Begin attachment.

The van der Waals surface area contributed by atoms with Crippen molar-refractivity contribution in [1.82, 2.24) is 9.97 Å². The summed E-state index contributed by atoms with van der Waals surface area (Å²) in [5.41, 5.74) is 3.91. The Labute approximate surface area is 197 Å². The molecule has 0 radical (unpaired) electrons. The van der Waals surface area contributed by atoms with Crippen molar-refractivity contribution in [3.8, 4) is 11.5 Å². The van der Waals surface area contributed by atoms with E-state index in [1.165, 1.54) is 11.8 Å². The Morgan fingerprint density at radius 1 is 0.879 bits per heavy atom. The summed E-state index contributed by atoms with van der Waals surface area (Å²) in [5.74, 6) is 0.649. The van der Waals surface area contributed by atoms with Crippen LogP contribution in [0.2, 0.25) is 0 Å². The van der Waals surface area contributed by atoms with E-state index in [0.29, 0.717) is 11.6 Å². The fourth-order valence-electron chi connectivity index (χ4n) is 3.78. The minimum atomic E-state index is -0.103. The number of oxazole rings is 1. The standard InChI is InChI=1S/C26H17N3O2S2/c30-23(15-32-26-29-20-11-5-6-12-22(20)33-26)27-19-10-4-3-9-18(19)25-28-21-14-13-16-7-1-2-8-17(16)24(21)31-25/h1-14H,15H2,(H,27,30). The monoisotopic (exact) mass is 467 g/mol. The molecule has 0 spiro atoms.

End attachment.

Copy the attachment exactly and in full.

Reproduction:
The van der Waals surface area contributed by atoms with Crippen molar-refractivity contribution in [1.82, 2.24) is 9.97 Å². The summed E-state index contributed by atoms with van der Waals surface area (Å²) in [5.41, 5.74) is 3.91. The Labute approximate surface area is 197 Å². The molecule has 0 radical (unpaired) electrons. The van der Waals surface area contributed by atoms with Crippen molar-refractivity contribution in [3.8, 4) is 11.5 Å². The van der Waals surface area contributed by atoms with E-state index in [1.165, 1.54) is 11.8 Å². The Morgan fingerprint density at radius 1 is 0.879 bits per heavy atom. The summed E-state index contributed by atoms with van der Waals surface area (Å²) in [5.74, 6) is 0.649. The van der Waals surface area contributed by atoms with Crippen LogP contribution in [0.2, 0.25) is 0 Å². The van der Waals surface area contributed by atoms with E-state index in [0.29, 0.717) is 11.6 Å². The fourth-order valence-electron chi connectivity index (χ4n) is 3.78. The minimum atomic E-state index is -0.103. The number of oxazole rings is 1. The standard InChI is InChI=1S/C26H17N3O2S2/c30-23(15-32-26-29-20-11-5-6-12-22(20)33-26)27-19-10-4-3-9-18(19)25-28-21-14-13-16-7-1-2-8-17(16)24(21)31-25/h1-14H,15H2,(H,27,30). The monoisotopic (exact) mass is 467 g/mol. The molecule has 0 spiro atoms.